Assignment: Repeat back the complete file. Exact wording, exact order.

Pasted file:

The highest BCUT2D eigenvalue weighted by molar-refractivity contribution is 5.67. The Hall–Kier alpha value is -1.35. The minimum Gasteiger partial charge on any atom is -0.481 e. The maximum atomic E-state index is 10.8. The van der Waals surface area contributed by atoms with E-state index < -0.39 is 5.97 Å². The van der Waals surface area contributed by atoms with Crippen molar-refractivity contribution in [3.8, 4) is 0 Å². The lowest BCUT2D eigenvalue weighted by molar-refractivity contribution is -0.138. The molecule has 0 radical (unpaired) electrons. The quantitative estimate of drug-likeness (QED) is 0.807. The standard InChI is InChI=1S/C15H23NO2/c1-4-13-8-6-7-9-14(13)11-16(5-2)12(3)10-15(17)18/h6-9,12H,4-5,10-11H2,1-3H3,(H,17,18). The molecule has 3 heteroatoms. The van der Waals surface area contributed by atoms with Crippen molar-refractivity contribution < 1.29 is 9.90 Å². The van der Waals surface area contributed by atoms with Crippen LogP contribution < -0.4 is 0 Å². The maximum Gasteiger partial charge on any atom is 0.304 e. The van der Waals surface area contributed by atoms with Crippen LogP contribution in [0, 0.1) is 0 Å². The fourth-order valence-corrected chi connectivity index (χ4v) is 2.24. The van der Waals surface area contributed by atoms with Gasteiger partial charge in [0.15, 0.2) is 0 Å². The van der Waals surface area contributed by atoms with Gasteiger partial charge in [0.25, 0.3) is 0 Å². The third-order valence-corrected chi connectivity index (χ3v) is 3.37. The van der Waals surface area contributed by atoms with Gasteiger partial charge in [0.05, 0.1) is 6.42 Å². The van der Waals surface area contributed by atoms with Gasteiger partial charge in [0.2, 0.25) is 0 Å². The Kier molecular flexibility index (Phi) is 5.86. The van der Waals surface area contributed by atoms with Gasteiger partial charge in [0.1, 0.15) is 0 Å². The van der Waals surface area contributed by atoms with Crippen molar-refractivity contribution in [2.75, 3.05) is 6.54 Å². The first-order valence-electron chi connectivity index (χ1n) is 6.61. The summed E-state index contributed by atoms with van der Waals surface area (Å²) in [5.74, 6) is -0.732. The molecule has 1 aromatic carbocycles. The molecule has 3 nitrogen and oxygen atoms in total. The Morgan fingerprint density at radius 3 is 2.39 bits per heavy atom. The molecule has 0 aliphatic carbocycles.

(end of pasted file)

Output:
The highest BCUT2D eigenvalue weighted by molar-refractivity contribution is 5.67. The Hall–Kier alpha value is -1.35. The minimum Gasteiger partial charge on any atom is -0.481 e. The maximum atomic E-state index is 10.8. The van der Waals surface area contributed by atoms with E-state index < -0.39 is 5.97 Å². The van der Waals surface area contributed by atoms with Crippen molar-refractivity contribution in [3.8, 4) is 0 Å². The lowest BCUT2D eigenvalue weighted by molar-refractivity contribution is -0.138. The molecule has 0 radical (unpaired) electrons. The quantitative estimate of drug-likeness (QED) is 0.807. The standard InChI is InChI=1S/C15H23NO2/c1-4-13-8-6-7-9-14(13)11-16(5-2)12(3)10-15(17)18/h6-9,12H,4-5,10-11H2,1-3H3,(H,17,18). The molecule has 3 heteroatoms. The van der Waals surface area contributed by atoms with Crippen molar-refractivity contribution < 1.29 is 9.90 Å². The van der Waals surface area contributed by atoms with Crippen LogP contribution < -0.4 is 0 Å². The maximum Gasteiger partial charge on any atom is 0.304 e. The van der Waals surface area contributed by atoms with Crippen LogP contribution in [0, 0.1) is 0 Å². The fourth-order valence-corrected chi connectivity index (χ4v) is 2.24. The van der Waals surface area contributed by atoms with Gasteiger partial charge in [0.15, 0.2) is 0 Å². The van der Waals surface area contributed by atoms with Gasteiger partial charge in [0.25, 0.3) is 0 Å². The third-order valence-corrected chi connectivity index (χ3v) is 3.37. The van der Waals surface area contributed by atoms with Gasteiger partial charge in [0.05, 0.1) is 6.42 Å². The van der Waals surface area contributed by atoms with Gasteiger partial charge in [0.2, 0.25) is 0 Å². The Kier molecular flexibility index (Phi) is 5.86. The van der Waals surface area contributed by atoms with Gasteiger partial charge in [0.1, 0.15) is 0 Å². The van der Waals surface area contributed by atoms with Crippen molar-refractivity contribution in [2.75, 3.05) is 6.54 Å². The first-order valence-electron chi connectivity index (χ1n) is 6.61. The summed E-state index contributed by atoms with van der Waals surface area (Å²) in [5.74, 6) is -0.732. The molecule has 1 aromatic carbocycles. The molecule has 3 nitrogen and oxygen atoms in total. The Morgan fingerprint density at radius 3 is 2.39 bits per heavy atom. The molecule has 0 aliphatic carbocycles.